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Whiplash injury and recovery

What is whiplash?

Whiplash is the common term for acceleration/ deceleration injuries which often occur in motor vehicle accidents such as a rear-end or side impact collision. (see image below) Sometimes this injury caused damage to the muscles and ligaments which support the neck.

whiplash injury


Symptoms may appear immediately after the incident, or a few hours or days later. Recovery rate is also variable, for some, symptoms can settle within a few days, for others it may take several weeks or months. The reason for this variation between individuals is still unclear. However we do know that people who resume their normal daily activities usually recover faster  from whiplash injury than those who markedly change their activity level. For example, those who continue to work (even at a reduced capacity initially) show a better recovery than those who cease work completely.

Treatment of Whiplash injury

  • It is important to establish that there is no bony injury – your doctor will order an x-ray for you if needed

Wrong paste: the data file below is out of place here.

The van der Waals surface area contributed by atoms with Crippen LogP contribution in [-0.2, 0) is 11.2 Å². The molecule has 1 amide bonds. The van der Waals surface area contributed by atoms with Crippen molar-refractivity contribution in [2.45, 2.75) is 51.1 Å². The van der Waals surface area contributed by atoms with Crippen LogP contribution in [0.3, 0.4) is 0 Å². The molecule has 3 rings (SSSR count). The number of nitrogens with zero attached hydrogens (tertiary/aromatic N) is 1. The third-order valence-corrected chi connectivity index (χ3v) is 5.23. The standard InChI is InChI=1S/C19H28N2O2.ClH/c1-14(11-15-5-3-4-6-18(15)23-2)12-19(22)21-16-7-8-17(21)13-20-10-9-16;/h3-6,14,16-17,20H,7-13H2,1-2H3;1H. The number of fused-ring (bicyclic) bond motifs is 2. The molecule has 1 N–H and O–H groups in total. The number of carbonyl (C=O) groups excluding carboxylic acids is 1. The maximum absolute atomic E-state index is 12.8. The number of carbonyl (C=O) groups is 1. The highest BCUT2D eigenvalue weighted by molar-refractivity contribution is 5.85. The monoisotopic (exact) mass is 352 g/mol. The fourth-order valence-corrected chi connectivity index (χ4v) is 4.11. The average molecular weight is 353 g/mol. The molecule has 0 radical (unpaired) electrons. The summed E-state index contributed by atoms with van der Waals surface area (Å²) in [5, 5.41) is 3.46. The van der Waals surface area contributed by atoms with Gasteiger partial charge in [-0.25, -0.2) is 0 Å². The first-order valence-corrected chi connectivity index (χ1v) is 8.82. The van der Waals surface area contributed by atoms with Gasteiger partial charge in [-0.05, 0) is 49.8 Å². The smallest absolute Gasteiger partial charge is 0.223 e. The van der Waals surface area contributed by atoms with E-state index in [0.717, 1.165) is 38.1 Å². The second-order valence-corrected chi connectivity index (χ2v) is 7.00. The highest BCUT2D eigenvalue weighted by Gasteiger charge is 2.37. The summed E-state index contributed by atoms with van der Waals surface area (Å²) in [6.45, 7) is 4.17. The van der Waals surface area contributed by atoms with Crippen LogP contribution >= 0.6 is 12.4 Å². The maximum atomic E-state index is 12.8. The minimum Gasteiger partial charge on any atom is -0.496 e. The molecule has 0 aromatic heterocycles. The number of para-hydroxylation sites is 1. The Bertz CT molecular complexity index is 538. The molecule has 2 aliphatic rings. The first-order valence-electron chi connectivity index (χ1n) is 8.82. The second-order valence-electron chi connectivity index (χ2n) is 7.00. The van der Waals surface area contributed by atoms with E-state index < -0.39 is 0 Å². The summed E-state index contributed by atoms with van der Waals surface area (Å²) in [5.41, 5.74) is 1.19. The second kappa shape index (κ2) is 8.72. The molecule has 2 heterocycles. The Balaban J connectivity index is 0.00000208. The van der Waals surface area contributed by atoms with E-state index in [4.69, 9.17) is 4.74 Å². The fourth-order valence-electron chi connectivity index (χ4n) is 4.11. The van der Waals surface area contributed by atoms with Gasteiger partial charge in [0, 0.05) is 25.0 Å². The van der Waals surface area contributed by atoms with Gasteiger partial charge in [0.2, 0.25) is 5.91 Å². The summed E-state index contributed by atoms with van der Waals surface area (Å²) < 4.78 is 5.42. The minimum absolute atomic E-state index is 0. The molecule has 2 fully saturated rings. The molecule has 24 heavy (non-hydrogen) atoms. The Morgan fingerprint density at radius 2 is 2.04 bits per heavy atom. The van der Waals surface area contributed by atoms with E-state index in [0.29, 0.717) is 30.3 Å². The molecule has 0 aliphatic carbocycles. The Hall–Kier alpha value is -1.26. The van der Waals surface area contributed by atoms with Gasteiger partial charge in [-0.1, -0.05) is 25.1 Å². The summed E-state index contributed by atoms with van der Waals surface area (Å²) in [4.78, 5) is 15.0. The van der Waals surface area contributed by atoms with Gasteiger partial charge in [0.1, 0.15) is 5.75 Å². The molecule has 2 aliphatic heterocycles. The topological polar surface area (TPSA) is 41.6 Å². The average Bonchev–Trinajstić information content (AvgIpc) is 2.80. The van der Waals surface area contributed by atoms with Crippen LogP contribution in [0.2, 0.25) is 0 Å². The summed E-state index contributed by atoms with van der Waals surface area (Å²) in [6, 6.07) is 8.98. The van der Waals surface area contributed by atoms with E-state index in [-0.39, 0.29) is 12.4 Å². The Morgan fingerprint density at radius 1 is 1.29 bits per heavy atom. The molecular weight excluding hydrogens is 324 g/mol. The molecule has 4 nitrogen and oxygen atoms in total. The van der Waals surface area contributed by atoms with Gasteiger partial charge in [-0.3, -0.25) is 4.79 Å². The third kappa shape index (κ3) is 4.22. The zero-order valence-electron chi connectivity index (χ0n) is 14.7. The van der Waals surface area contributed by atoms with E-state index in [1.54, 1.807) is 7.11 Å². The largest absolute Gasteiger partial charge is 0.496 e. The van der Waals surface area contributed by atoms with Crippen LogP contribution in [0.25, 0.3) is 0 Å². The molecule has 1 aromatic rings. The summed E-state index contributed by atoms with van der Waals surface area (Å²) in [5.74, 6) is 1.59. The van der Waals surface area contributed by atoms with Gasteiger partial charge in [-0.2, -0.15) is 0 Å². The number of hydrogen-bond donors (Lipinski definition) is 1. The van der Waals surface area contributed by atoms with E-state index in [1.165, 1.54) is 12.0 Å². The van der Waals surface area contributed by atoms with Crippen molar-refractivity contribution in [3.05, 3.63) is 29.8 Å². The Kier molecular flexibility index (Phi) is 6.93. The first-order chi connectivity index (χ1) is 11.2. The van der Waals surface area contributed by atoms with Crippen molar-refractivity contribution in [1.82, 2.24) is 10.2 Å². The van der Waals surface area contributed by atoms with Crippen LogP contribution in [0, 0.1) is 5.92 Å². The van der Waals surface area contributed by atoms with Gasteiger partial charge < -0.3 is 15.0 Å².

• Keep moving your neck as normally as possible, without pushing into too much pain
  • Maintain range of motion, move your neck in all directions (rotating side to side, side bending, looking up and down) in a pain-free range to maintain movement
  • Maintain good posture – keep a small curve in your lower back, shoulder blades should be gently drawn back towards the spine, chin should be slightly tucked in.


  • Change position regularly – don’t stay in any one position too long, for example, if working on the computer, try to stand up every 15-20 minutes.
  • Take care not to strain your neck – don’t lift too many shopping bags at once, take care with lifting children, swap sides that you carry handbags or briefcases on etc
  • Symptom management – try using a heat pack (such as a wheat bag) over the neck to help relax the muscles
  • Sleeping position – Sleeping on your stomach is not ideal especially when you have neck pain, try to sleep on your side with a supportive pillow which keeps your neck in a neutral position, or you can try lying on your back.
  • See your physiotherapist – your physio can provide an individualised assessment of  your neck and posture and can provide you with neck strengthening and stretching exercises. Your physio can also help with symptom management by providing massage treatment, and joint mobilisation as needed.


Jull, G., Whiplash recovery: A self management guide, The University of Queensland, 2005

Gold Coast Physiotherapy – Burleigh Heads and Broadbeach Physiotherapy Centres 07 5535 5218


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